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Essential Tax Strategies for Year 1 of Operations

  • November 2018 | by Abbott Pratt & Associates

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    Classify the money you put in the business as owner loans, NOT as equity
    By classifying the funds as loans, you are giving yourself the ability to repay once the business has sufficient cash flow. In addition, all owner loans should be repaid prior to taking compensation.

    Hold off on taking compensation
    If possible, it is always best to hold off on taking compensation in year one. By not taking compensation, you are retaining the cash flow in your business, building reserves, and increasing year one profitability.

    Slow down on deductions
    If a start-up, you are opening your doors with $0 revenue. You are starting with just the goodwill and reputation you have built from past experiences. As your business becomes more well known and respected within the community, your revenue and profitability will surely follow. By pushing deductions into future years, you will be deferring expenses to a future period when your income will be greater and taxes will be higher. One method of deferral is through depreciation. By electing a longer and slower cost recovery method for your fixed asset purchases, the deduction will be spread over a longer period vs. the typical accelerated method.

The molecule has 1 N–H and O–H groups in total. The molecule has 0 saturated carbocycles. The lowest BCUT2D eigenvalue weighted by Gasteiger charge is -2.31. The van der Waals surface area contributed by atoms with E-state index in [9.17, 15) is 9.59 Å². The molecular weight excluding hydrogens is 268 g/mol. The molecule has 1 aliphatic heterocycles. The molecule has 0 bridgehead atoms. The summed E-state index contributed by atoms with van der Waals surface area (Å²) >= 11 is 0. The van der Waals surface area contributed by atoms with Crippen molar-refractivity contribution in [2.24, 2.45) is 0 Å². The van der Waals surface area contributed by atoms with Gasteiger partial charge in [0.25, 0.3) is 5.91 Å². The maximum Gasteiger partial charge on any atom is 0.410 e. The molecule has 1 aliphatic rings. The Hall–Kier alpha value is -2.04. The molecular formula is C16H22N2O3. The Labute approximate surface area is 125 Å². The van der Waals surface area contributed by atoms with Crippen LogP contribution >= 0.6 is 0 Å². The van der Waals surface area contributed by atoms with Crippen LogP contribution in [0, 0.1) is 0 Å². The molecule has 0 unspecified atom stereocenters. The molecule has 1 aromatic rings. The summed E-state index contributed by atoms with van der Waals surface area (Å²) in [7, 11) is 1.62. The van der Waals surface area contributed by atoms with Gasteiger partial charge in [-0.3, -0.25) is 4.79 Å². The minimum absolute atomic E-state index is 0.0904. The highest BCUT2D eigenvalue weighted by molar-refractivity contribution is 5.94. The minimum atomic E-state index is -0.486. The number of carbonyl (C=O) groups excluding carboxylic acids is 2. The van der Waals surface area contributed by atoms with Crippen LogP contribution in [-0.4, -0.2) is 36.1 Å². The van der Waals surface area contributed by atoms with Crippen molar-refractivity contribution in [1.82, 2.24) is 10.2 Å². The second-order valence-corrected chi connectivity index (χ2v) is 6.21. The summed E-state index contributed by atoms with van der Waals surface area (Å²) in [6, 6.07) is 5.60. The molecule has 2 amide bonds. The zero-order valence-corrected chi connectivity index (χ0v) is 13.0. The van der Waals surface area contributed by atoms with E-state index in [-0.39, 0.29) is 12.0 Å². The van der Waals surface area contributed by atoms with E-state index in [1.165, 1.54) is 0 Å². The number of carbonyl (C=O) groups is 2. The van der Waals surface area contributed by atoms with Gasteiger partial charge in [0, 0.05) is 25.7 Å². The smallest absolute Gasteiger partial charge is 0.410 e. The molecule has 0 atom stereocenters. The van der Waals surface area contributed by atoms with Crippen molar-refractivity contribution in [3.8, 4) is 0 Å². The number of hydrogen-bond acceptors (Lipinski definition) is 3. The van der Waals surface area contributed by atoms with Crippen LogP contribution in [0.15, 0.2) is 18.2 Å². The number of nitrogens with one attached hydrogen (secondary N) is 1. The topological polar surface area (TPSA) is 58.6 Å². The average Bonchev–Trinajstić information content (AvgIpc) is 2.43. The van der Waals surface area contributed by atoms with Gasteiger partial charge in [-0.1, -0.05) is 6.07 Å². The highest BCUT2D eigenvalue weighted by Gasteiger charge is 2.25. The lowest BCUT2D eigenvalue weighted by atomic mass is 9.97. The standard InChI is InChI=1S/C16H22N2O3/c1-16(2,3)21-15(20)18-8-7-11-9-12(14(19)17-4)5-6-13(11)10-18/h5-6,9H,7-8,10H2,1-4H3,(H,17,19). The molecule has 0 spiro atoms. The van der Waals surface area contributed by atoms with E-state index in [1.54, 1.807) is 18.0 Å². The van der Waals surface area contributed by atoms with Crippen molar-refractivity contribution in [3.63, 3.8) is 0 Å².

Skip the December distributions, and instead, take one in January
    Distributions taken from the business are reflected in the equity section of the business’s balance sheet. By holding off by a matter of days, you are shifting the decrease in the business’s equity from your December balance sheet, which is what is reflected on tax returns and financials, to the following tax year. Your balance sheet will present in a healthier light by managing your equity in this way. This will also carry a significant benefit with your banking needs.

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